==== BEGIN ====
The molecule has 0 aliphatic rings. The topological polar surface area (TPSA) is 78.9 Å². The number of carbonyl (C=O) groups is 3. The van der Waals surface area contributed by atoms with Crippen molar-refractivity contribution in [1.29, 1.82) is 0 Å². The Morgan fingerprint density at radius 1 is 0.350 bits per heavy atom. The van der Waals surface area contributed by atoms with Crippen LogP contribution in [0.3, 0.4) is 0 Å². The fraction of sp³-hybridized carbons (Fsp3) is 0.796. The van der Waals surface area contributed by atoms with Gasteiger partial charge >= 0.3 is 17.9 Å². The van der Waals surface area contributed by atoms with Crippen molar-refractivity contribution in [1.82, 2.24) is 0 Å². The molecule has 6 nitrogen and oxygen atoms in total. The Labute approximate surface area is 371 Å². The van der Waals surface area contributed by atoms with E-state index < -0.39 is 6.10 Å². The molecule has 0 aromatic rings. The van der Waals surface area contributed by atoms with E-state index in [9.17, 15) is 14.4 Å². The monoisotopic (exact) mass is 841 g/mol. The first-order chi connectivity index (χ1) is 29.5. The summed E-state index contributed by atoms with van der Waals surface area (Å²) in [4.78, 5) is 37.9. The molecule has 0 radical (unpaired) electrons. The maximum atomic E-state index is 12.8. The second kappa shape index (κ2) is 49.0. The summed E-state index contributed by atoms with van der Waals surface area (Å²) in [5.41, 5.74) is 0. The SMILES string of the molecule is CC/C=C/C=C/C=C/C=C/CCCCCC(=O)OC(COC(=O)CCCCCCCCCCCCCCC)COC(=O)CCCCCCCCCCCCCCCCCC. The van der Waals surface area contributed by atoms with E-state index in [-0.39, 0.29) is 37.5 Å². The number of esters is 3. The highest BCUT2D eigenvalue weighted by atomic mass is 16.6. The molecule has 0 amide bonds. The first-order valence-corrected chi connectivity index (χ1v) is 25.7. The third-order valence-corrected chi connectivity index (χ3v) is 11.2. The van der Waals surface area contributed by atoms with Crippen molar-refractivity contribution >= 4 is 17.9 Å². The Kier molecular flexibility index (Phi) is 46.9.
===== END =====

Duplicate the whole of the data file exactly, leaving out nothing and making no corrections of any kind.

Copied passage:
The molecule has 0 aliphatic rings. The topological polar surface area (TPSA) is 78.9 Å². The number of carbonyl (C=O) groups is 3. The van der Waals surface area contributed by atoms with Crippen molar-refractivity contribution in [1.29, 1.82) is 0 Å². The Morgan fingerprint density at radius 1 is 0.350 bits per heavy atom. The van der Waals surface area contributed by atoms with Crippen LogP contribution in [0.3, 0.4) is 0 Å². The fraction of sp³-hybridized carbons (Fsp3) is 0.796. The van der Waals surface area contributed by atoms with Gasteiger partial charge >= 0.3 is 17.9 Å². The van der Waals surface area contributed by atoms with Crippen molar-refractivity contribution in [1.82, 2.24) is 0 Å². The molecule has 6 nitrogen and oxygen atoms in total. The Labute approximate surface area is 371 Å². The van der Waals surface area contributed by atoms with E-state index < -0.39 is 6.10 Å². The molecule has 0 aromatic rings. The van der Waals surface area contributed by atoms with E-state index in [9.17, 15) is 14.4 Å². The monoisotopic (exact) mass is 841 g/mol. The first-order chi connectivity index (χ1) is 29.5. The summed E-state index contributed by atoms with van der Waals surface area (Å²) in [4.78, 5) is 37.9. The molecule has 0 radical (unpaired) electrons. The maximum atomic E-state index is 12.8. The second kappa shape index (κ2) is 49.0. The summed E-state index contributed by atoms with van der Waals surface area (Å²) in [5.41, 5.74) is 0. The SMILES string of the molecule is CC/C=C/C=C/C=C/C=C/CCCCCC(=O)OC(COC(=O)CCCCCCCCCCCCCCC)COC(=O)CCCCCCCCCCCCCCCCCC. The van der Waals surface area contributed by atoms with E-state index in [-0.39, 0.29) is 37.5 Å². The number of esters is 3. The highest BCUT2D eigenvalue weighted by atomic mass is 16.6. The molecule has 0 amide bonds. The first-order valence-corrected chi connectivity index (χ1v) is 25.7. The third-order valence-corrected chi connectivity index (χ3v) is 11.2. The van der Waals surface area contributed by atoms with Crippen molar-refractivity contribution >= 4 is 17.9 Å². The Kier molecular flexibility index (Phi) is 46.9.